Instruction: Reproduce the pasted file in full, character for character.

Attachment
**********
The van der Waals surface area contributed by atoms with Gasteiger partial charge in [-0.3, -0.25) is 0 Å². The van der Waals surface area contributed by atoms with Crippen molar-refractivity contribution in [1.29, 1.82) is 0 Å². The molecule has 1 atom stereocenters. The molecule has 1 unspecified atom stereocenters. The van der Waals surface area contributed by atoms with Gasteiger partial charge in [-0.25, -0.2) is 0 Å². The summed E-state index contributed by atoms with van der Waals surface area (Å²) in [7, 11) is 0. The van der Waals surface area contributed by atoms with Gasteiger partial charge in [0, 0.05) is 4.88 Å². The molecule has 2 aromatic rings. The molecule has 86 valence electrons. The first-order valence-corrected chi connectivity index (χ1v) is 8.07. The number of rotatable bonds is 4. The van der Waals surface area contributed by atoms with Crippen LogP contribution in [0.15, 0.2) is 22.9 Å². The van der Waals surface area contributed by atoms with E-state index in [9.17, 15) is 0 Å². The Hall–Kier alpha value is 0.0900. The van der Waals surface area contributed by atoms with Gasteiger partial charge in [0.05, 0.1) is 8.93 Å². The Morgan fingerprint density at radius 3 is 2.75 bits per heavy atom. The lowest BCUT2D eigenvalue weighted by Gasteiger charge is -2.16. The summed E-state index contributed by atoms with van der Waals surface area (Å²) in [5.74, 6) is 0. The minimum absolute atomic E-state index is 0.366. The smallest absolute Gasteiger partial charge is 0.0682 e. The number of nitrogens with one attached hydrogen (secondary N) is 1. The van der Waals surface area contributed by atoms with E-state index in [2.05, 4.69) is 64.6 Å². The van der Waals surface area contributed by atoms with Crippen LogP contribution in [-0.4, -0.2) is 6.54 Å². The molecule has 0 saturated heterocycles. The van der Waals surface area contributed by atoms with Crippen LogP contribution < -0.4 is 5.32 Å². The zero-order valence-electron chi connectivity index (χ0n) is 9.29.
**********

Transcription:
The van der Waals surface area contributed by atoms with Gasteiger partial charge in [-0.3, -0.25) is 0 Å². The van der Waals surface area contributed by atoms with Crippen molar-refractivity contribution in [1.29, 1.82) is 0 Å². The molecule has 1 atom stereocenters. The molecule has 1 unspecified atom stereocenters. The van der Waals surface area contributed by atoms with Gasteiger partial charge in [-0.25, -0.2) is 0 Å². The summed E-state index contributed by atoms with van der Waals surface area (Å²) in [7, 11) is 0. The van der Waals surface area contributed by atoms with Gasteiger partial charge in [0, 0.05) is 4.88 Å². The molecule has 2 aromatic rings. The molecule has 86 valence electrons. The first-order valence-corrected chi connectivity index (χ1v) is 8.07. The number of rotatable bonds is 4. The van der Waals surface area contributed by atoms with Crippen LogP contribution in [0.15, 0.2) is 22.9 Å². The van der Waals surface area contributed by atoms with E-state index in [9.17, 15) is 0 Å². The Hall–Kier alpha value is 0.0900. The van der Waals surface area contributed by atoms with Gasteiger partial charge in [0.05, 0.1) is 8.93 Å². The Morgan fingerprint density at radius 3 is 2.75 bits per heavy atom. The lowest BCUT2D eigenvalue weighted by Gasteiger charge is -2.16. The summed E-state index contributed by atoms with van der Waals surface area (Å²) in [5.74, 6) is 0. The minimum absolute atomic E-state index is 0.366. The smallest absolute Gasteiger partial charge is 0.0682 e. The number of nitrogens with one attached hydrogen (secondary N) is 1. The van der Waals surface area contributed by atoms with E-state index in [2.05, 4.69) is 64.6 Å². The van der Waals surface area contributed by atoms with Crippen LogP contribution in [-0.4, -0.2) is 6.54 Å². The molecule has 0 saturated heterocycles. The van der Waals surface area contributed by atoms with Crippen LogP contribution < -0.4 is 5.32 Å². The zero-order valence-electron chi connectivity index (χ0n) is 9.29.